A U.S. based appeal court declared that Mylan N.V. (NASDAQ:MYL) proposed generic version of blood thinner Angiomax will not in any way infringe The Medicines Company (NASDAQ:MDCO) patents.
The ruling from the appeal court
The Court of Appeal for the Federal Circuit reversed the decision declared by a federal judge in Illinois who had ruled in favor of The Medicines Company. Angiomax is the main product for the Medicines Company and accounts for $121.8 million of the company’s reported revenue in 2016 out of the total revenue of $167.8 million.
The larger share of the Angiomax revenue, $71.2 million, is derived from royalties on the authorized generic version which is a product of Sandoz Inc, a generic arm of Novartis AG.
In the ruling, the Federal Circuit stated that the generic version of Angiomax is not likely to infringe The Medicines Company’s patents. However, they did not address if the the patents were valid. Both the company and The Medicines Company declined to make any comments related to the matter.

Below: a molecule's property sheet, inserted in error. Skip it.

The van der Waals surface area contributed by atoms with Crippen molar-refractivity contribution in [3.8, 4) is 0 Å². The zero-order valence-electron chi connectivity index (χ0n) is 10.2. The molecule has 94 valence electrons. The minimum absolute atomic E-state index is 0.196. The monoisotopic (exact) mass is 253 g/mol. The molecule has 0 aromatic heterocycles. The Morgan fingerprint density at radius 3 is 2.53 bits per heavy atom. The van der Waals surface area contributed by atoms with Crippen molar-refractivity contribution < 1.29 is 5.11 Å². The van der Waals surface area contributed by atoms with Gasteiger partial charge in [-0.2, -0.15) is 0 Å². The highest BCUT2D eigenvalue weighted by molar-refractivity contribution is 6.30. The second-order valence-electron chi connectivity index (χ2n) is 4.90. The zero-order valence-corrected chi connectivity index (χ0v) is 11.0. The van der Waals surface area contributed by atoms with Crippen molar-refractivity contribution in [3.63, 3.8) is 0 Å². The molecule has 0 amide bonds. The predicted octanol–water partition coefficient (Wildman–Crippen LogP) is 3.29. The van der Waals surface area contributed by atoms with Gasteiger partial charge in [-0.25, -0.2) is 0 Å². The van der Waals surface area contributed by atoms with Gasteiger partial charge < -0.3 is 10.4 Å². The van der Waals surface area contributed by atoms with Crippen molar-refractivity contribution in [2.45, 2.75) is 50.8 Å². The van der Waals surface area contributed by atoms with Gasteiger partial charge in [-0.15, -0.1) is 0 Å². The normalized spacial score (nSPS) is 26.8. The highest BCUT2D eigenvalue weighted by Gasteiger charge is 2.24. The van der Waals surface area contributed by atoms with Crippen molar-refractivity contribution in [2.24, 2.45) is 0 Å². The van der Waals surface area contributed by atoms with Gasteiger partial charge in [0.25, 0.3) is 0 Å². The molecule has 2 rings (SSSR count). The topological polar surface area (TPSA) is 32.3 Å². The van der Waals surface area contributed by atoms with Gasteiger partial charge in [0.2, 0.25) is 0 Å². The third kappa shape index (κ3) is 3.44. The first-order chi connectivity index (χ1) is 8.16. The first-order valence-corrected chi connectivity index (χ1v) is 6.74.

Previous ruling by the Illinois Federal Court
The Medicines Company had sued Mylan for infringing patent rights with the introduction of its new version of generic Angiomax. The Federal Court ruled in Favor of The Medicines Company stating that Mylan proposed version of the anticougulant Angiomax indeed infringed one of the plaintiff’s patents on the drug.
Mylan had not adequately proven that the patent was invalid. In an 8o page ruling, Amy J. St. Eve the District Judge, found that the company’s application for a different version of the generic Angiomax produced by The Medicines Company, led to the infringement of the drug’s pharmaceutical Patent Number 7,582,727.
Judge Eve also put it on the table that Mylan had failed to indicate how a variety of the claims in the patents were not valid due to the anticipation, obviousness, non-enablement or even were unenforceable enough for inequitable conduct.
As a result of the ruling Mylan was left with an option of successfully appealing the ruling or the company risked being barred from acquiring approval for its version of generic Angiomax from U.S. Food and Drug Administration.